Thus, Hermès’ very classic and timeless image is a good omen for the brand, while a brand like Gucci, which is committed to the fashion side of things and therefore versatile, fluctuating and dependent on current trends, is likely to experience a significant slowdown in its business.

 

However, the outlook for luxury industry will remain dependent on the evolution of the health situation and the recovery of economic activity as a whole. The extent of the recovery will depend on the evolution of the outbreak and post-crisis consumer behaviour until a vaccine against Covid-19 is found.

 

 

Read also > Chanel predicts the end of the luxury crisis in 2022

 

Featured photo : © Chanel

[/vc_column_text][/vc_column][/vc_row][vc_row njt-role=”not-logged-in”][vc_column][vc_column_text]

According to the American firm Bain & Co, it was already predicted that the world luxury market would contract by 20 to 35% in 2020. But the persistent health risk in many parts of the world and the continuing slowdown of international tourism raise the question of the sector’s future. In France, the luxury industry has not escaped the major changes caused by the crisis, but also by the digital acceleration, the upheavals in consumption trends and the claims for sustainable and ethical luxury. So what are the perspectives for French luxury values? Here are some thoughts on the new aspects of tomorrow’s luxury.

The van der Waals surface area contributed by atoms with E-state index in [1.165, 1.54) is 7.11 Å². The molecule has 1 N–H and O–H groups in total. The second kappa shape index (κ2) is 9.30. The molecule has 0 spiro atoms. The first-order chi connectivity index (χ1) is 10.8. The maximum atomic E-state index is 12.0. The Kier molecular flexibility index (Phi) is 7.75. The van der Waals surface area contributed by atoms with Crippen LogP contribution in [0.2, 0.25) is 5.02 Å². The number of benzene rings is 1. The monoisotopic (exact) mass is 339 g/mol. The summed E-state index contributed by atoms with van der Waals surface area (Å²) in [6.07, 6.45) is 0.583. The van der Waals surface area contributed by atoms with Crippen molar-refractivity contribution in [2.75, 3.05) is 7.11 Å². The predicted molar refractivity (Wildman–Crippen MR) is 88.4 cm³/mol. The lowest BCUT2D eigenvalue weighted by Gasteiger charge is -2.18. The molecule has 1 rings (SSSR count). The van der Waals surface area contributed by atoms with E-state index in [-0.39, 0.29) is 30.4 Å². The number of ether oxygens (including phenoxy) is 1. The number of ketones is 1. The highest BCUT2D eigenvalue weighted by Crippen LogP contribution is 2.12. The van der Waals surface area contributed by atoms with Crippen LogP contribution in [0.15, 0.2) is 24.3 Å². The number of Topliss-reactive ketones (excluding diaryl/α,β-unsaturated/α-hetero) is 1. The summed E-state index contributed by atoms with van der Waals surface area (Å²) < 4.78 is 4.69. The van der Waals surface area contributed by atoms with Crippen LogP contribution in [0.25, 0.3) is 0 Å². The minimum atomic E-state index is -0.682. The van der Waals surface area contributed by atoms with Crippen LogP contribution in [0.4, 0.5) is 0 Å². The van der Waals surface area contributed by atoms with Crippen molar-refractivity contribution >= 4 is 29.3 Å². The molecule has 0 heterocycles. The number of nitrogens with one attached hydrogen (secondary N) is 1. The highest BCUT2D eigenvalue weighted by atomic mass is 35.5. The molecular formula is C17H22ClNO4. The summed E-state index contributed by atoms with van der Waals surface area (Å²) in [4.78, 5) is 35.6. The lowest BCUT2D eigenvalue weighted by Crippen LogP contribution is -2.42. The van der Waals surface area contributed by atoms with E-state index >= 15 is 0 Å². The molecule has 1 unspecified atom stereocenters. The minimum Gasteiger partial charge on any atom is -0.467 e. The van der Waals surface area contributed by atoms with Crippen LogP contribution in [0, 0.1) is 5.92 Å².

A luxury that will be increasingly dependent on China

 

China is expected to continue to play a key role in the growth of the luxury sector in the post-Covid-19 era. “By 2025, half of all luxury purchases are expected to be made by Chinese clients, and 28% of the global turnover of luxury groups will be generated in China, compared to 11% today,” says John Plassard, investment specialist at Mirabaud.